Brigham and Women’s Hospital is teaming up with the Broad Institute of MIT and Harvard to launch a large-scale research study that will facilitate at-home COVID-19 testing for 10,000 people in the region.
Called TestBoston, the initiative will test people for the coronavirus and for antibodies against the disease, the organizations said in a statement Tuesday. It will provide information on the prevalence of the virus in the area and could offer an early warning sign of a surge of new cases in the fall and winter.
The study will involve a representative group of 10,000 Brigham patients consistent with the demographics in Greater Boston.
Over the course of six months, study participants will get monthly at-home kits for viral and antibody testing. They’ll also complete routine surveys and can seek additional testing if they develop symptoms, officials said.
Ongoing study results could reveal warning signs about how COVID-19 cases are changing in the Boston area. It will also help clinicians learn more about whether contracting the virus protects someone from future reinfection, according to the statement.
TestBoston will be led by Dr. Ann Woolley and Dr. Lisa Cosimi, infectious disease physicians at Brigham and Women’s, and Dr. Deborah Hung, a codirector of the Infectious Disease and Microbiome Program of the Broad Institute and an infectious disease and critical care physician at the Brigham.
“With ongoing limits on testing availability, we still face serious challenges to our understanding of how many people in Massachusetts have been infected and to our ability to detect new outbreaks, which is made all the more challenging because we know that asymptomatic people can transmit this virus to others,” Woolley said in the statement.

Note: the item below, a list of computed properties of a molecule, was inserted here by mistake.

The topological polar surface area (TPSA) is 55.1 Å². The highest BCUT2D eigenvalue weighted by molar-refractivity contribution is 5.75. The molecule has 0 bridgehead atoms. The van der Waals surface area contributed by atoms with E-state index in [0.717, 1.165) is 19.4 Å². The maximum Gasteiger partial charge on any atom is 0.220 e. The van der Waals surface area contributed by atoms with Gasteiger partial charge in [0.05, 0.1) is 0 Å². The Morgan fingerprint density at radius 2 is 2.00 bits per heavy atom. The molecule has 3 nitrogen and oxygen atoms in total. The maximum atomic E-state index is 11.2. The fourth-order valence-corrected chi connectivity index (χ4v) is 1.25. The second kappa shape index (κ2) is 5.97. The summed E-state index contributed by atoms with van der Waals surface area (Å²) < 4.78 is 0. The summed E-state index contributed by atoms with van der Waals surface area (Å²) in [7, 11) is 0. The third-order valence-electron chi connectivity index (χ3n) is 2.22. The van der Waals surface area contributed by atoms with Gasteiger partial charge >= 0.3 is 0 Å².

In that vein, Lawrence Mayor Daniel Rivera on Tuesday unveiled a new mobile health unit for coronavirus testing and warned residents to remain vigilant about wearing masks and avoiding large gatherings.
“We’re here because we’re still having problems with COVID in our community,” Rivera said at a press conference. “Because people are still having parties in their homes and celebrations without wearing masks and social distancing. We have to stop that. People are still traveling outside of the city, outside of the country, and not quarantining when they come home and not getting tested when they come home, or ignoring the test results and still going to work."
As of Monday, 143 people had died from COVID-19 in Lawrence. Nearly 5,000 residents have tested positive for coronavirus, Rivera said.
The new $255,000 mobile health unit will be run by Lawrence General Hospital and offer free COVID-19 testing throughout the city.
“Because we know the more people that we get tested, the more people get help, the better it is for the community at large,” Rivera said. “So, if you see the mobile health unit rolling through your neighborhood, follow it, go get tested. It is easy and it’s free.”
This is the third testing vehicle used to screen for COVID-19 in Lawrence, city officials said.
Deborah Wilson, president and chief executive of Lawrence General Hospital, said the testing unit is “a very important part of stopping the spread of COVID-19.”
“It was only a short six months ago where 70 percent of the beds at Lawrence General Hospital were being used to take care of very, very sick patients afflicted with the COVID-19 virus," she said. "We’ve seen the swift and serious impact of this virus, and we need to do everything we can to stop it.”
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